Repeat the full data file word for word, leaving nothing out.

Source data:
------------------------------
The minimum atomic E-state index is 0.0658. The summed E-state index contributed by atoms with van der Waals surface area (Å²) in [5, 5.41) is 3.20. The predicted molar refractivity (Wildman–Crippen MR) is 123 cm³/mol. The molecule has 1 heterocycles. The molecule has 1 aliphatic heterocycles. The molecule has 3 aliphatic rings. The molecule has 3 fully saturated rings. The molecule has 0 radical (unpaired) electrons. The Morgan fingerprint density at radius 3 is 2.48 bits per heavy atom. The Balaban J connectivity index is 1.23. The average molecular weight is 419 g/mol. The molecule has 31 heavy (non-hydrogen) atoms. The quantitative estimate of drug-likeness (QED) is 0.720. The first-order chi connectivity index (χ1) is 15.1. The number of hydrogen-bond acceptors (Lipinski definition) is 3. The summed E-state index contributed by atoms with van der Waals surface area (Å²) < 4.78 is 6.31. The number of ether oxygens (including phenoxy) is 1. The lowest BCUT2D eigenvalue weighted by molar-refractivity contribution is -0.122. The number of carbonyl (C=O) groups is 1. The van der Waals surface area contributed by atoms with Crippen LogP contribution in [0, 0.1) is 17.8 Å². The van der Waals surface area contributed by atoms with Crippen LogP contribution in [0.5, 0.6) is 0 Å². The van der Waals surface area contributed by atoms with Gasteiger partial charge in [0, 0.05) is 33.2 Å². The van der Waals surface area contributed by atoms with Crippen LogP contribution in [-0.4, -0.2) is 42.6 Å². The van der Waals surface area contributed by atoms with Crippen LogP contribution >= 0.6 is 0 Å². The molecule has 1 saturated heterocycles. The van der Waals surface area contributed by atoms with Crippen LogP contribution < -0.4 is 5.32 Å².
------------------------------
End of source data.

The minimum atomic E-state index is 0.0658. The summed E-state index contributed by atoms with van der Waals surface area (Å²) in [5, 5.41) is 3.20. The predicted molar refractivity (Wildman–Crippen MR) is 123 cm³/mol. The molecule has 1 heterocycles. The molecule has 1 aliphatic heterocycles. The molecule has 3 aliphatic rings. The molecule has 3 fully saturated rings. The molecule has 0 radical (unpaired) electrons. The Morgan fingerprint density at radius 3 is 2.48 bits per heavy atom. The Balaban J connectivity index is 1.23. The average molecular weight is 419 g/mol. The molecule has 31 heavy (non-hydrogen) atoms. The quantitative estimate of drug-likeness (QED) is 0.720. The first-order chi connectivity index (χ1) is 15.1. The number of hydrogen-bond acceptors (Lipinski definition) is 3. The summed E-state index contributed by atoms with van der Waals surface area (Å²) < 4.78 is 6.31. The number of ether oxygens (including phenoxy) is 1. The lowest BCUT2D eigenvalue weighted by molar-refractivity contribution is -0.122. The number of carbonyl (C=O) groups is 1. The van der Waals surface area contributed by atoms with Crippen LogP contribution in [0, 0.1) is 17.8 Å². The van der Waals surface area contributed by atoms with Crippen LogP contribution in [0.5, 0.6) is 0 Å². The van der Waals surface area contributed by atoms with Gasteiger partial charge in [0, 0.05) is 33.2 Å². The van der Waals surface area contributed by atoms with Crippen LogP contribution in [-0.4, -0.2) is 42.6 Å². The van der Waals surface area contributed by atoms with Crippen LogP contribution >= 0.6 is 0 Å². The molecule has 1 saturated heterocycles. The van der Waals surface area contributed by atoms with Crippen LogP contribution < -0.4 is 5.32 Å².